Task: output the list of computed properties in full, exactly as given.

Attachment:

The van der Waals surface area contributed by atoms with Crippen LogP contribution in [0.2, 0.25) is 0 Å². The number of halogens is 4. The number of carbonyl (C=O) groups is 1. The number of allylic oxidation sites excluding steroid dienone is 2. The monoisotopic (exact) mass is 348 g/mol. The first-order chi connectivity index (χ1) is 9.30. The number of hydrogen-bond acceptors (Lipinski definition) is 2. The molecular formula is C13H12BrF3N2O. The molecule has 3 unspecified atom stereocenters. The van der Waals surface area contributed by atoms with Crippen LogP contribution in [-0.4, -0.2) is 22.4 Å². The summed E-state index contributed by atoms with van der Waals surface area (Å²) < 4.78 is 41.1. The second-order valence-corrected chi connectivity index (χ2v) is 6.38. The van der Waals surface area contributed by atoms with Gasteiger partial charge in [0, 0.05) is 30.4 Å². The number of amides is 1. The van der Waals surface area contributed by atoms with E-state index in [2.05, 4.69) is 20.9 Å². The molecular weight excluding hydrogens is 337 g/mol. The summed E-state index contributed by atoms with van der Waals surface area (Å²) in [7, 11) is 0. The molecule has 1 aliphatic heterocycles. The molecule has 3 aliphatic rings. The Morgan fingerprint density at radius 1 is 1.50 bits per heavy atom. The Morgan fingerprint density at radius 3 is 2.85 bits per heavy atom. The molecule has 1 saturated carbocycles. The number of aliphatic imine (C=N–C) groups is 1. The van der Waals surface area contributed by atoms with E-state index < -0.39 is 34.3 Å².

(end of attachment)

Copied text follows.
The van der Waals surface area contributed by atoms with Crippen LogP contribution in [0.2, 0.25) is 0 Å². The number of halogens is 4. The number of carbonyl (C=O) groups is 1. The number of allylic oxidation sites excluding steroid dienone is 2. The monoisotopic (exact) mass is 348 g/mol. The first-order chi connectivity index (χ1) is 9.30. The number of hydrogen-bond acceptors (Lipinski definition) is 2. The molecular formula is C13H12BrF3N2O. The molecule has 3 unspecified atom stereocenters. The van der Waals surface area contributed by atoms with Crippen LogP contribution in [-0.4, -0.2) is 22.4 Å². The summed E-state index contributed by atoms with van der Waals surface area (Å²) < 4.78 is 41.1. The second-order valence-corrected chi connectivity index (χ2v) is 6.38. The van der Waals surface area contributed by atoms with Gasteiger partial charge in [0, 0.05) is 30.4 Å². The number of amides is 1. The van der Waals surface area contributed by atoms with E-state index in [2.05, 4.69) is 20.9 Å². The molecular weight excluding hydrogens is 337 g/mol. The summed E-state index contributed by atoms with van der Waals surface area (Å²) in [7, 11) is 0. The molecule has 1 aliphatic heterocycles. The molecule has 3 aliphatic rings. The Morgan fingerprint density at radius 1 is 1.50 bits per heavy atom. The Morgan fingerprint density at radius 3 is 2.85 bits per heavy atom. The molecule has 1 saturated carbocycles. The number of aliphatic imine (C=N–C) groups is 1. The van der Waals surface area contributed by atoms with E-state index < -0.39 is 34.3 Å².